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Safe Mutations for Deep and Recurrent Neural Networks through Output Gradients


While neuroevolution (evolving neural networks) has a successful track record across a variety of domains from reinforcement learning to artificial life, it is rarely applied to large, deep neural networks. A central reason is that while random mutation generally works in low dimensions, a random perturbation of thousands or millions of weights is likely to break existing functionality, providing no learning signal even if some individual weight changes were beneficial. This paper proposes a solution by introducing a family of safe mutation (SM) operators that aim within the mutation operator itself to find a degree of change that does not alter network behavior too much, but still facilitates exploration. Importantly, these SM operators do not require any additional interactions with the environment. The most effective SM variant capitalizes on the intriguing opportunity to scale the degree of mutation of each individual weight according to the sensitivity of the network’s outputs to that weight, which requires computing the gradient of outputs with respect to the weights (instead of the gradient of error, as in conventional deep learning). This safe mutation through gradients (SM-G) operator dramatically increases the ability of a simple genetic algorithm-based neuroevolution method to find solutions in high-dimensional domains that require deep and/or recurrent neural networks (which tend to be particularly brittle to mutation), including domains that require processing raw pixels. By improving our ability to evolve deep neural networks, this new safer approach to mutation expands the scope of domains amenable to neuroevolution.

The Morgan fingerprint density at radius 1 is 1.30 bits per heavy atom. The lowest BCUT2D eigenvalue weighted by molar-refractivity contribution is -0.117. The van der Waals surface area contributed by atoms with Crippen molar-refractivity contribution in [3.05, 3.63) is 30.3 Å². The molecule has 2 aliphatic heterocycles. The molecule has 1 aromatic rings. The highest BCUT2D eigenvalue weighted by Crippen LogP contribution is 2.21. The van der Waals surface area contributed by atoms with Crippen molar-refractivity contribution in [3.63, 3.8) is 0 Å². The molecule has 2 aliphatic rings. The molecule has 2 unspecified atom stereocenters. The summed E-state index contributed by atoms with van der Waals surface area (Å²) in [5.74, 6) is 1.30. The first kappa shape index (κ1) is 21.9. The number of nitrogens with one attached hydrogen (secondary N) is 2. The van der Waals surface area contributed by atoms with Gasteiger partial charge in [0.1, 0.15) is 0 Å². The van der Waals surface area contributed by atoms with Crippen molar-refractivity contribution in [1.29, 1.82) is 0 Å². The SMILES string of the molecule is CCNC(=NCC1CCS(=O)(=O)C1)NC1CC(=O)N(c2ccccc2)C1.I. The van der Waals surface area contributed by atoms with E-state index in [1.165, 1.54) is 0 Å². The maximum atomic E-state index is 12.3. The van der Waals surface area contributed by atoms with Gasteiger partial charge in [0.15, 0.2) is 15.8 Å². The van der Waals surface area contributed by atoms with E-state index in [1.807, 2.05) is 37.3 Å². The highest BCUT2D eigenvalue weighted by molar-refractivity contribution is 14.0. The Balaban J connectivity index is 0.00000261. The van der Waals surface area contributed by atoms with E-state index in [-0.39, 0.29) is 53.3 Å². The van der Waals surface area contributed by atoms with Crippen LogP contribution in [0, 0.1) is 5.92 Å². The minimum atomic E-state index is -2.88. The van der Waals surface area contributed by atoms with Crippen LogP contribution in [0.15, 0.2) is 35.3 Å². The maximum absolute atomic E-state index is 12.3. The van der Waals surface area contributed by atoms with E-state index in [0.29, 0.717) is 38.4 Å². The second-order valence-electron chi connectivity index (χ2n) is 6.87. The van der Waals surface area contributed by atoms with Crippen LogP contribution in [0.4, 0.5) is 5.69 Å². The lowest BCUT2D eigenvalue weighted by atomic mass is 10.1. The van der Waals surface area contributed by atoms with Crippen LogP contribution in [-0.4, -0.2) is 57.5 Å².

Joel Lehman, Jay Chen, Jeff Clune, Kenneth O. Stanley


GECCO 2018

Full Paper

‘Safe Mutations for Deep and Recurrent Neural Networks through Output Gradients’ (PDF)

Uber AI

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Joel Lehman was previously an assistant professor at the IT University of Copenhagen, and researches neural networks, evolutionary algorithms, and reinforcement learning.
Jeff Clune is the former Loy and Edith Harris Associate Professor in Computer Science at the University of Wyoming, a Senior Research Manager and founding member of Uber AI Labs, and currently a Research Team Leader at OpenAI. Jeff focuses on robotics and training neural networks via deep learning and deep reinforcement learning. He has also researched open questions in evolutionary biology using computational models of evolution, including studying the evolutionary origins of modularity, hierarchy, and evolvability. Prior to becoming a professor, he was a Research Scientist at Cornell University, received a PhD in computer science and an MA in philosophy from Michigan State University, and received a BA in philosophy from the University of Michigan. More about Jeff’s research can be found at
Before joining Uber AI Labs full time, Ken was an associate professor of computer science at the University of Central Florida (he is currently on leave). He is a leader in neuroevolution (combining neural networks with evolutionary techniques), where he helped invent prominent algorithms such as NEAT, CPPNs, HyperNEAT, and novelty search. His ideas have also reached a broader audience through the recent popular science book, Why Greatness Cannot Be Planned: The Myth of the Objective.